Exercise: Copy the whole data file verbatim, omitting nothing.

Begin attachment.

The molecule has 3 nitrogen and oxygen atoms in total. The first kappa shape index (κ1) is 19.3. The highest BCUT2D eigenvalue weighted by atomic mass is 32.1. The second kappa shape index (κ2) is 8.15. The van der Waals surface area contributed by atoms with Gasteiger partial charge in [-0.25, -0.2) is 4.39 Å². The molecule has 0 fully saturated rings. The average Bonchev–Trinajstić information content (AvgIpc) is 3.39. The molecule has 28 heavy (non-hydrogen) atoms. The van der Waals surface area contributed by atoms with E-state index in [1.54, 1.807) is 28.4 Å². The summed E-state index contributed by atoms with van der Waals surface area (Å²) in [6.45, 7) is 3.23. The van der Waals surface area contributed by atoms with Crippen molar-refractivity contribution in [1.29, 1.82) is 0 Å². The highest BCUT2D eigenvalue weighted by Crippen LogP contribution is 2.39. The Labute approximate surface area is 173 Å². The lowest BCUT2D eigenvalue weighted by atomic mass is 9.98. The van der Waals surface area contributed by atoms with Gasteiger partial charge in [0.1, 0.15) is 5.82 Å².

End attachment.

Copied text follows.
The molecule has 3 nitrogen and oxygen atoms in total. The first kappa shape index (κ1) is 19.3. The highest BCUT2D eigenvalue weighted by atomic mass is 32.1. The second kappa shape index (κ2) is 8.15. The van der Waals surface area contributed by atoms with Gasteiger partial charge in [-0.25, -0.2) is 4.39 Å². The molecule has 0 fully saturated rings. The average Bonchev–Trinajstić information content (AvgIpc) is 3.39. The molecule has 28 heavy (non-hydrogen) atoms. The van der Waals surface area contributed by atoms with E-state index in [1.54, 1.807) is 28.4 Å². The summed E-state index contributed by atoms with van der Waals surface area (Å²) in [6.45, 7) is 3.23. The van der Waals surface area contributed by atoms with Crippen molar-refractivity contribution in [1.29, 1.82) is 0 Å². The highest BCUT2D eigenvalue weighted by Crippen LogP contribution is 2.39. The Labute approximate surface area is 173 Å². The lowest BCUT2D eigenvalue weighted by atomic mass is 9.98. The van der Waals surface area contributed by atoms with Gasteiger partial charge in [0.1, 0.15) is 5.82 Å².